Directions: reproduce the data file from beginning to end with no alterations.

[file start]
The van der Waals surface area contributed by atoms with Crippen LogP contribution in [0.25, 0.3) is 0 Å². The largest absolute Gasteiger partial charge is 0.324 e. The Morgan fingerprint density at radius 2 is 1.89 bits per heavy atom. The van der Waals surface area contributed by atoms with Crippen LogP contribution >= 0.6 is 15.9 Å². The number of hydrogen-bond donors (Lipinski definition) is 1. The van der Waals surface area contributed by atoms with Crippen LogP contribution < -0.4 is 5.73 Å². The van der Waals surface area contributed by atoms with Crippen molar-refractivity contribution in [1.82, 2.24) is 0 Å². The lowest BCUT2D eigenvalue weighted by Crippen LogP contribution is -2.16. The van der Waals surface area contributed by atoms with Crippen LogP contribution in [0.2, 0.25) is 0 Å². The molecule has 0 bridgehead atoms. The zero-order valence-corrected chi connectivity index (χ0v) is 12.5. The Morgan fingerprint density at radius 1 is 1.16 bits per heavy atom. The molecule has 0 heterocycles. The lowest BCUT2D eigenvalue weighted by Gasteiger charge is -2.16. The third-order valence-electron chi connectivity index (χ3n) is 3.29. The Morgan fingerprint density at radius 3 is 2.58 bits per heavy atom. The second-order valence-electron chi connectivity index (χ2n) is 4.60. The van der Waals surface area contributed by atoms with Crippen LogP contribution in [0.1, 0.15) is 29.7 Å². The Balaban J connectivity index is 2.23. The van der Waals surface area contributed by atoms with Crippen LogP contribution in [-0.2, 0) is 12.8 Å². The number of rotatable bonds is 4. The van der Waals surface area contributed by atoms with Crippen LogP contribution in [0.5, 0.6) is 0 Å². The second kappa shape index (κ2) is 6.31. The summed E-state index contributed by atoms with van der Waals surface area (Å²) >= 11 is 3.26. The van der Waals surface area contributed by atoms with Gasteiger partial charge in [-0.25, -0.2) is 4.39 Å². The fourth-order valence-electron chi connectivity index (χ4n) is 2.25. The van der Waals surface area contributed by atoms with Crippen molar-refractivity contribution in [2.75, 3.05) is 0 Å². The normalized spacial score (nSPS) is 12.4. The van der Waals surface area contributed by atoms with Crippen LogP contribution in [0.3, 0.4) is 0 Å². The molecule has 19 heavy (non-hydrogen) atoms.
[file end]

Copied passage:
The van der Waals surface area contributed by atoms with Crippen LogP contribution in [0.25, 0.3) is 0 Å². The largest absolute Gasteiger partial charge is 0.324 e. The Morgan fingerprint density at radius 2 is 1.89 bits per heavy atom. The van der Waals surface area contributed by atoms with Crippen LogP contribution >= 0.6 is 15.9 Å². The number of hydrogen-bond donors (Lipinski definition) is 1. The van der Waals surface area contributed by atoms with Crippen LogP contribution < -0.4 is 5.73 Å². The van der Waals surface area contributed by atoms with Crippen molar-refractivity contribution in [1.82, 2.24) is 0 Å². The lowest BCUT2D eigenvalue weighted by Crippen LogP contribution is -2.16. The van der Waals surface area contributed by atoms with Crippen LogP contribution in [0.2, 0.25) is 0 Å². The molecule has 0 bridgehead atoms. The zero-order valence-corrected chi connectivity index (χ0v) is 12.5. The Morgan fingerprint density at radius 1 is 1.16 bits per heavy atom. The molecule has 0 heterocycles. The lowest BCUT2D eigenvalue weighted by Gasteiger charge is -2.16. The third-order valence-electron chi connectivity index (χ3n) is 3.29. The Morgan fingerprint density at radius 3 is 2.58 bits per heavy atom. The second-order valence-electron chi connectivity index (χ2n) is 4.60. The van der Waals surface area contributed by atoms with Crippen LogP contribution in [0.1, 0.15) is 29.7 Å². The Balaban J connectivity index is 2.23. The van der Waals surface area contributed by atoms with Crippen LogP contribution in [-0.2, 0) is 12.8 Å². The number of rotatable bonds is 4. The van der Waals surface area contributed by atoms with Crippen LogP contribution in [0.5, 0.6) is 0 Å². The second kappa shape index (κ2) is 6.31. The summed E-state index contributed by atoms with van der Waals surface area (Å²) >= 11 is 3.26. The van der Waals surface area contributed by atoms with Gasteiger partial charge in [-0.25, -0.2) is 4.39 Å². The fourth-order valence-electron chi connectivity index (χ4n) is 2.25. The van der Waals surface area contributed by atoms with Crippen molar-refractivity contribution in [2.75, 3.05) is 0 Å². The normalized spacial score (nSPS) is 12.4. The van der Waals surface area contributed by atoms with Crippen LogP contribution in [0.3, 0.4) is 0 Å². The molecule has 19 heavy (non-hydrogen) atoms.